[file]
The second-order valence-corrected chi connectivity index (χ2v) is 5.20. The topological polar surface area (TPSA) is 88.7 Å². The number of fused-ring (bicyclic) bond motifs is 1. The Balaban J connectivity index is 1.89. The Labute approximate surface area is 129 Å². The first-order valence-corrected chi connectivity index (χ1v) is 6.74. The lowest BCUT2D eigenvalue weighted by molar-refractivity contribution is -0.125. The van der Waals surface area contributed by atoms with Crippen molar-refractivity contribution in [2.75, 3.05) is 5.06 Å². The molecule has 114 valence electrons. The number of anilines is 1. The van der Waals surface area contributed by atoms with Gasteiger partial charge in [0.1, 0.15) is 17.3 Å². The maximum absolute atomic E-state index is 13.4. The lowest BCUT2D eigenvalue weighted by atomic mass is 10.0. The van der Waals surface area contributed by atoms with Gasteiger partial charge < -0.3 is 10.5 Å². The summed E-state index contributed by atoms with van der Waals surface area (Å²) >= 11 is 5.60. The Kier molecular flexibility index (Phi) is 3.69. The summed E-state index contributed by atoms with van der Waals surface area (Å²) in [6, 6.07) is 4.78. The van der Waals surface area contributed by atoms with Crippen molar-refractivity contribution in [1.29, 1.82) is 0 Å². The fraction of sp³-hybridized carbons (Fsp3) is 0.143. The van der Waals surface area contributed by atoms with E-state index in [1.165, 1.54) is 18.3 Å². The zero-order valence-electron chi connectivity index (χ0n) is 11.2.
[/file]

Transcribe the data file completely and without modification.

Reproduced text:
The second-order valence-corrected chi connectivity index (χ2v) is 5.20. The topological polar surface area (TPSA) is 88.7 Å². The number of fused-ring (bicyclic) bond motifs is 1. The Balaban J connectivity index is 1.89. The Labute approximate surface area is 129 Å². The first-order valence-corrected chi connectivity index (χ1v) is 6.74. The lowest BCUT2D eigenvalue weighted by molar-refractivity contribution is -0.125. The van der Waals surface area contributed by atoms with Crippen molar-refractivity contribution in [2.75, 3.05) is 5.06 Å². The molecule has 114 valence electrons. The number of anilines is 1. The van der Waals surface area contributed by atoms with Gasteiger partial charge in [0.1, 0.15) is 17.3 Å². The maximum absolute atomic E-state index is 13.4. The lowest BCUT2D eigenvalue weighted by atomic mass is 10.0. The van der Waals surface area contributed by atoms with Gasteiger partial charge < -0.3 is 10.5 Å². The summed E-state index contributed by atoms with van der Waals surface area (Å²) >= 11 is 5.60. The Kier molecular flexibility index (Phi) is 3.69. The summed E-state index contributed by atoms with van der Waals surface area (Å²) in [6, 6.07) is 4.78. The van der Waals surface area contributed by atoms with Crippen molar-refractivity contribution in [1.29, 1.82) is 0 Å². The fraction of sp³-hybridized carbons (Fsp3) is 0.143. The van der Waals surface area contributed by atoms with E-state index in [1.165, 1.54) is 18.3 Å². The zero-order valence-electron chi connectivity index (χ0n) is 11.2.